Gordon Brown has not spoken for a year in Parliament… but he has jetted off abroad on 28 trips and earned more than 2m in fees and expenses since leaving No 10He ploughs all the money back into his public and charitable activitiesTory MP accuses ex-Prime Minister of 'casual disregard' for his constituents
16:33 GMT, 9 December 2012
Under fire: Former Prime Minister Gordon Brown has not spoken in the Commons for a year
Former Prime Minister Gordon Brown has not uttered one word in Parliament for a year, it emerged today.
Although he has kept his counsel in the House, Mr Brown has been jet-setting around the world over the past 12 months.
He has declared 28 trips abroad on the MPs' register of interests – many of them linked to his humanitarian work.
And since he left Downing St in 2010 he has received 2 million in fees and expenses – all of which has been ploughed back into his public and charitable activities.
His trips included six visits to America where he is a global fellow of the New York University, six trips to the Middle East and brief stays in Seoul, Lagos and Mexico City, according to the Sunday Times.
Mr Brown last spoke in the Commons on November 30, 2011. Only three other MPs have had less to say than the member for Kirkcaldy and Cowdenbeath.
According to an analysis by the paper, two of those are whips and by tradition do not take part in debates. The third MP, Labour's Khalid Mahmood, has not spoken since May,2011. He is waiting for a kidney transplant.
John Glen, Tory MP for Salisbury, has accused Mr Brown of treating voters with 'utter contempt' and having a 'casual disregard' for his constituents.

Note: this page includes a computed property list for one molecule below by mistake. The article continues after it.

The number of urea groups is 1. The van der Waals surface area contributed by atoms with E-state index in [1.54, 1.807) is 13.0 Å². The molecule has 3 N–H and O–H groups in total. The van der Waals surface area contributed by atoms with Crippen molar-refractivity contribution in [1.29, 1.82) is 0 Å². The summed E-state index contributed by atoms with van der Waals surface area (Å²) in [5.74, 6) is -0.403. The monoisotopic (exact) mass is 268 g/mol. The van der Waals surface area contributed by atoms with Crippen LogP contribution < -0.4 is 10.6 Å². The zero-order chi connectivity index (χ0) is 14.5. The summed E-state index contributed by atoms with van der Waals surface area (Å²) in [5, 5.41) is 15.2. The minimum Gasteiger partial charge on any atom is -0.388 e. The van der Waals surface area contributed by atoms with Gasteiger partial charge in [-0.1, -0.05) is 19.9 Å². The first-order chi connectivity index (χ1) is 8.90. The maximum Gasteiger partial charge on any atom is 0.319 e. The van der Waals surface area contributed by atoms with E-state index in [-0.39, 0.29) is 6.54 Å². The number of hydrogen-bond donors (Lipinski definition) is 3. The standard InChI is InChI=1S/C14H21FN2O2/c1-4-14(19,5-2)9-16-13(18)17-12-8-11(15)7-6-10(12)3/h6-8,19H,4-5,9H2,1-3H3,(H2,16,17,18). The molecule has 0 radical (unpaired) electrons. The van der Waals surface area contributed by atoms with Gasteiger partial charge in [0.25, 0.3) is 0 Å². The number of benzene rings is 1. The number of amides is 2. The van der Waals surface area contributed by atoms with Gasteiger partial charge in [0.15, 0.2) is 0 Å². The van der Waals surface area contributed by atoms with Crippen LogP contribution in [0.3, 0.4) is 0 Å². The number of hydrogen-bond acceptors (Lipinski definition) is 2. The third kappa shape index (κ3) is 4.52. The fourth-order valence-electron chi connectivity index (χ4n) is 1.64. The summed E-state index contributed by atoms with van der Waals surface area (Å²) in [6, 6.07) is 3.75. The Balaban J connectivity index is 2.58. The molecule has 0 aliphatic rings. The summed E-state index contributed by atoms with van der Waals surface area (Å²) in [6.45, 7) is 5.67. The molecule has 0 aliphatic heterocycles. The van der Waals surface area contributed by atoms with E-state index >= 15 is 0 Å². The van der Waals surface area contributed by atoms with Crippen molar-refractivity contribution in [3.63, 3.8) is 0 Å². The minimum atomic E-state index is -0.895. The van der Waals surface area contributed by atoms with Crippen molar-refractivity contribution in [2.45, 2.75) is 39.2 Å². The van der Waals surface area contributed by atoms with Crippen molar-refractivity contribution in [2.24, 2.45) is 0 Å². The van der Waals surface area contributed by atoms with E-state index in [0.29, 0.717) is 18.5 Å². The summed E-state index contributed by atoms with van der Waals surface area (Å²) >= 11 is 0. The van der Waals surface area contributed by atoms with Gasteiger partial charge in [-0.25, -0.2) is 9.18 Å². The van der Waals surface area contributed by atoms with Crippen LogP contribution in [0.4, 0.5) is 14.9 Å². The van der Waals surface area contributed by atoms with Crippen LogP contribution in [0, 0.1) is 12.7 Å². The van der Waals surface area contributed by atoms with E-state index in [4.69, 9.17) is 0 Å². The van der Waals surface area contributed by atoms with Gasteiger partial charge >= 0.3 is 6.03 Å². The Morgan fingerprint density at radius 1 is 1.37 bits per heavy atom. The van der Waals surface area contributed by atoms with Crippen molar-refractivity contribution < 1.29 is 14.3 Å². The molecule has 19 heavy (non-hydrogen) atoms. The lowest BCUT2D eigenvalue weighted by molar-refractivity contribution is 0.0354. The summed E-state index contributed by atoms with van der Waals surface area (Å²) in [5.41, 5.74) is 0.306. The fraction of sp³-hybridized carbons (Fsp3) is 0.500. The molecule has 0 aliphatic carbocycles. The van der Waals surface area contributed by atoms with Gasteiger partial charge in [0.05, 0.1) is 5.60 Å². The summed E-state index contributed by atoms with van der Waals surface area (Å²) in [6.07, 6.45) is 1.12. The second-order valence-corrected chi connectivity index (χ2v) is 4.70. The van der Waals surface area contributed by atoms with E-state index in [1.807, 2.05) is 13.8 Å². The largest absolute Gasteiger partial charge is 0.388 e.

Gordon Brown and his wife Sarah who runs his office for humanitarian activities
Over the year he has accepted an MP’s salary of more than 65,000 a year and around 17,000 in expenses.
Mr Glen said: 'To not speak for 12 months raises the question of what is he still doing here' The Tories have urged Labour leader Ed Miliband to withdraw the party whip from him.
One senior Labour figure told the Sunday Times: 'He's very much the forgotten man. There must be concern among his constituents. that he's drawinga salary and allowances while not being at Westminster.'
According to Hansard records, Mr Brown has taken part in three debates since losing the election in May 2010 and last tabled a parliamentary question in February this year.
His fees for speaking abroad topped 800,000 with one payment of almost 61,000 for an hour's work at an Abu Dhabi education council event.
All the fees are not for personal gain, but go the Office of Gordon and Sarah Brown “for the employment of staff to support my ongoing involvement in public life.'